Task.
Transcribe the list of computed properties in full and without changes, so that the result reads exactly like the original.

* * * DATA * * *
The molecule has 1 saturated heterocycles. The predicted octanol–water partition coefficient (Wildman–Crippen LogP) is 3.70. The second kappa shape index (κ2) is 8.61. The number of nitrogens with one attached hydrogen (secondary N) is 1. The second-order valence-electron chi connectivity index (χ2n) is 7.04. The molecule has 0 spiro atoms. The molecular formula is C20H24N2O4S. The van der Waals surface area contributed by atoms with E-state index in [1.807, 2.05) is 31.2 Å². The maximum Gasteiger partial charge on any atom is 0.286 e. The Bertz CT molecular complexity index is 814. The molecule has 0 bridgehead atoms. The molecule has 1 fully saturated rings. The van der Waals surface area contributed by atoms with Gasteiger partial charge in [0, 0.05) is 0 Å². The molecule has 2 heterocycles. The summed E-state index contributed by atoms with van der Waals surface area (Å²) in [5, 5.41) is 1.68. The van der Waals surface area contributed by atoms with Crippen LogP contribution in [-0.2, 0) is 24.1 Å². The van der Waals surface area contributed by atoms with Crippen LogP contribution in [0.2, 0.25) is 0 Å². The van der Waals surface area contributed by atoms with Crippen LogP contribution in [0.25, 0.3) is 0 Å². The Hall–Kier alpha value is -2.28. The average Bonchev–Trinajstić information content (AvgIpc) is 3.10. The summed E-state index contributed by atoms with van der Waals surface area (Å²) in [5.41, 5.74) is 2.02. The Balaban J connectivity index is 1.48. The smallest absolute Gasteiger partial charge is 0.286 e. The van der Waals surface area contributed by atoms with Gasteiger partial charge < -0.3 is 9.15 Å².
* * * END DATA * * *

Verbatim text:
The molecule has 1 saturated heterocycles. The predicted octanol–water partition coefficient (Wildman–Crippen LogP) is 3.70. The second kappa shape index (κ2) is 8.61. The number of nitrogens with one attached hydrogen (secondary N) is 1. The second-order valence-electron chi connectivity index (χ2n) is 7.04. The molecule has 0 spiro atoms. The molecular formula is C20H24N2O4S. The van der Waals surface area contributed by atoms with E-state index in [1.807, 2.05) is 31.2 Å². The maximum Gasteiger partial charge on any atom is 0.286 e. The Bertz CT molecular complexity index is 814. The molecule has 0 bridgehead atoms. The molecule has 1 fully saturated rings. The van der Waals surface area contributed by atoms with Gasteiger partial charge in [0, 0.05) is 0 Å². The molecule has 2 heterocycles. The summed E-state index contributed by atoms with van der Waals surface area (Å²) in [5, 5.41) is 1.68. The van der Waals surface area contributed by atoms with Crippen LogP contribution in [-0.2, 0) is 24.1 Å². The van der Waals surface area contributed by atoms with Crippen LogP contribution in [0.2, 0.25) is 0 Å². The van der Waals surface area contributed by atoms with Crippen LogP contribution in [0.25, 0.3) is 0 Å². The Hall–Kier alpha value is -2.28. The average Bonchev–Trinajstić information content (AvgIpc) is 3.10. The summed E-state index contributed by atoms with van der Waals surface area (Å²) in [5.41, 5.74) is 2.02. The Balaban J connectivity index is 1.48. The smallest absolute Gasteiger partial charge is 0.286 e. The van der Waals surface area contributed by atoms with Gasteiger partial charge < -0.3 is 9.15 Å².